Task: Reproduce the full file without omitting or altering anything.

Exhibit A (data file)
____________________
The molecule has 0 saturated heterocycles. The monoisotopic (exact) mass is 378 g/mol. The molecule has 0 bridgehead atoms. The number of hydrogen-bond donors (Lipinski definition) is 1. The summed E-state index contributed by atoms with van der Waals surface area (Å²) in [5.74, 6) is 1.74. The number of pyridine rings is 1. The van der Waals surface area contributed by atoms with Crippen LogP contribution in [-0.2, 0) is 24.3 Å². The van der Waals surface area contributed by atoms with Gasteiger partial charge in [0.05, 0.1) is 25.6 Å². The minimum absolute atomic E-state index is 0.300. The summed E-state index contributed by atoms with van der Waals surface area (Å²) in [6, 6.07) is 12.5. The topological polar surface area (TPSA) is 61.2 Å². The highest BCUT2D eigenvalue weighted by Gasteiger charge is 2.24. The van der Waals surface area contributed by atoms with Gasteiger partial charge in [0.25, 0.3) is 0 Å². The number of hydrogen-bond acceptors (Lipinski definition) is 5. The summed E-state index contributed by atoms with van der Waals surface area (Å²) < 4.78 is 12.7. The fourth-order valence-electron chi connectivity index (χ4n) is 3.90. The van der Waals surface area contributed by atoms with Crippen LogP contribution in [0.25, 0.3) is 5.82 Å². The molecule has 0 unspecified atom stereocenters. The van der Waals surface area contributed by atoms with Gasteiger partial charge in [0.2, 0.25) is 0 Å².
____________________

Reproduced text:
The molecule has 0 saturated heterocycles. The monoisotopic (exact) mass is 378 g/mol. The molecule has 0 bridgehead atoms. The number of hydrogen-bond donors (Lipinski definition) is 1. The summed E-state index contributed by atoms with van der Waals surface area (Å²) in [5.74, 6) is 1.74. The number of pyridine rings is 1. The van der Waals surface area contributed by atoms with Crippen LogP contribution in [-0.2, 0) is 24.3 Å². The van der Waals surface area contributed by atoms with Gasteiger partial charge in [0.05, 0.1) is 25.6 Å². The minimum absolute atomic E-state index is 0.300. The summed E-state index contributed by atoms with van der Waals surface area (Å²) in [6, 6.07) is 12.5. The topological polar surface area (TPSA) is 61.2 Å². The highest BCUT2D eigenvalue weighted by Gasteiger charge is 2.24. The van der Waals surface area contributed by atoms with Gasteiger partial charge in [0.25, 0.3) is 0 Å². The number of hydrogen-bond acceptors (Lipinski definition) is 5. The summed E-state index contributed by atoms with van der Waals surface area (Å²) < 4.78 is 12.7. The fourth-order valence-electron chi connectivity index (χ4n) is 3.90. The van der Waals surface area contributed by atoms with Crippen LogP contribution in [0.25, 0.3) is 5.82 Å². The molecule has 0 unspecified atom stereocenters. The van der Waals surface area contributed by atoms with Gasteiger partial charge in [0.2, 0.25) is 0 Å².